Abolitionists made agitation their method and medium of change. Through agitation they pursued three goals: 1) highlight the moral injustice of slavery, 2) brand slaveholders as corrupt and tyrannical, and 3) denounce institutions complicit with slavery, including the Constitution. They advanced their cause in newspapers and tracts, speeches, schoolhouse discussions, neighborhood prayer meetings, conventions, and by organizing anti-slavery constituencies. Each new offense, from the gag rule to the Fugitive Slave Law of 1850 to the Dred Scott decision, gave abolitionists fresh ammunition and a boundless set of issues from which to stake and reiterate their arguments.
After thirty years of agitation, abolitionism blossomed from a derided, radical faction into a social movement that would command the attention and respect of the nation. Eventually, the abolitionist movement had grown large enough to attract the interest of political parties who might court their constituents. Although some of its leaders believed they should make their voice heard in electoral campaigns, Garrison urged his readers to reject the seductive appeal of conventional party politics. Admired for their principled consistency and authentic moral vision, Garrison feared a dilution of principle and purpose in the engine of politics. In his view, the abolitionist movement had to work on constituents rather than candidates. The moral education of the citizenry and the cultivation of antislavery sentiment was their most important task. Abolitionists excoriated the spirit of compromise with the evil of slavery that pervaded antebellum politics. They rebuffed the Machiavellian cut, the disjuncture between ethics and practical politics. Political transformation, Garrison believed, could only come about by a "change in the moral vision of the people." The people first had to accept the immorality of slavery, only then could they be counted upon in politics.
The abolitionists demonstrated this commitment by cautiously distancing themselves from the emergent Republican Party. Rather than make all abolitionists Republicans, they sought to make all Republicans abolitionists. They did not hesitate to criticize Republicans when they misstepped or fell short of abolitionist ideals. President Lincoln drew abolitionist scorn when he briefly floated a re-colonization scheme for captured slaves in 1862 or proposed a gradual and compensated emancipation plan that would conclude by 1900. Abolitionists planned to hold Lincoln accountable until the President set himself on the path of immediate and unconditional emancipation.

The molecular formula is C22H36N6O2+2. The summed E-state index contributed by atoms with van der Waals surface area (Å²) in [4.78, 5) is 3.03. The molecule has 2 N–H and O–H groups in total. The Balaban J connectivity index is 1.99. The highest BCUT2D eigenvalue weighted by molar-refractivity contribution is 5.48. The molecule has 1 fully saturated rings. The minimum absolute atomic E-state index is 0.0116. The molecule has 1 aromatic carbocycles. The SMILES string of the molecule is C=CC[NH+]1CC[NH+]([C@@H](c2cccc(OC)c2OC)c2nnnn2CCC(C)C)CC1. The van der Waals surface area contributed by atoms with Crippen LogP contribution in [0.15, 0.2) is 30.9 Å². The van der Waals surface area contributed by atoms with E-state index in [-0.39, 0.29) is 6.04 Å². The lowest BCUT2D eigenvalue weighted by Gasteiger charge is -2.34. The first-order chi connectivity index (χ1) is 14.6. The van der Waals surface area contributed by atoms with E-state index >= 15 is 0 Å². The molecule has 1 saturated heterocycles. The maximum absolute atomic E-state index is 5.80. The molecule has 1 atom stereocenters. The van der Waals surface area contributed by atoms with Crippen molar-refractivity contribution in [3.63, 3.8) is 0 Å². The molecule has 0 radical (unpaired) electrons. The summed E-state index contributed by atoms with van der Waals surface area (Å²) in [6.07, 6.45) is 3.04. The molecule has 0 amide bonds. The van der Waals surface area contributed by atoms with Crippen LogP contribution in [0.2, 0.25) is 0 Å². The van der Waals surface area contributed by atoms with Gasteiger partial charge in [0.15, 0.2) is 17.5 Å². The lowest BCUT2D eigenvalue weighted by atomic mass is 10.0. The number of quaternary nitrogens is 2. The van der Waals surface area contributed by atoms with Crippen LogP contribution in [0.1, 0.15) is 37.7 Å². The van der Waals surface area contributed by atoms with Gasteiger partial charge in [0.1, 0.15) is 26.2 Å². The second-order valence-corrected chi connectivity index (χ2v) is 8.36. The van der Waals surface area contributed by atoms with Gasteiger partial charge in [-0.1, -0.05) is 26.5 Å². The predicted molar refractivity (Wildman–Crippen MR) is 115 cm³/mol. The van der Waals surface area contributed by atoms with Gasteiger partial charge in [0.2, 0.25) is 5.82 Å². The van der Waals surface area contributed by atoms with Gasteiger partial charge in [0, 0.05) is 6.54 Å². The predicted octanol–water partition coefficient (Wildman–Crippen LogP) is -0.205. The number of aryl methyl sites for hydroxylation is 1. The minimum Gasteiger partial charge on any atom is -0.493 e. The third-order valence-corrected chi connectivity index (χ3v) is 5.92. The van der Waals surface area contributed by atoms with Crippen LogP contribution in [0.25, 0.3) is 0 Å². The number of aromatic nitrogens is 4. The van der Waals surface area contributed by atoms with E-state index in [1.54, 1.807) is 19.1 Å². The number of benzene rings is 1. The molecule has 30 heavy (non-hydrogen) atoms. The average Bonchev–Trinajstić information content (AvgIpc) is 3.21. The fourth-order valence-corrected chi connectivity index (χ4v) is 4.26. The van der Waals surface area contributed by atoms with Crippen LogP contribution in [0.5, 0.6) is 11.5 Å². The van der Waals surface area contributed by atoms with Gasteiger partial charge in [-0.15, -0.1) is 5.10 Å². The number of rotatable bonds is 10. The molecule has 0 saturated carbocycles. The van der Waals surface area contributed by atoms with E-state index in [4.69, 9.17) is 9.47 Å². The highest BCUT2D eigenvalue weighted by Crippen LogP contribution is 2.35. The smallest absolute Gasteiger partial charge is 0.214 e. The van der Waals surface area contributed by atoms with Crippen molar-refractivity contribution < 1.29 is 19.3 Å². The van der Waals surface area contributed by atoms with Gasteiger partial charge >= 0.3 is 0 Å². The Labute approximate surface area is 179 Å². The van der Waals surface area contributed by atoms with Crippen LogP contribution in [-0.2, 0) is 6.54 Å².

These lessons are applicable today. Too much of our politics is framed by political realism and a constrained sense of possibility rather than moral imperatives and ethical vision. The debates over the health care law are framed more often by the costs of the bill than the moral and ethical necessity of providing all citizens health insurance. We must morally educate our fellow citizens on the harms of concentrated poverty, the pernicious effects of the system of mass incarceration, the re-segregation of our public schools, the degradation of our environment, and the indignities of our current immigration enforcement apparatus. We cannot commemorate the Civil War without appreciating the profound, but partially frustrated, transformation it wrought, and the Reconstruction Constitution's vital purpose to realize a new birth of freedom founded on the principles of equal citizenship and a beloved community.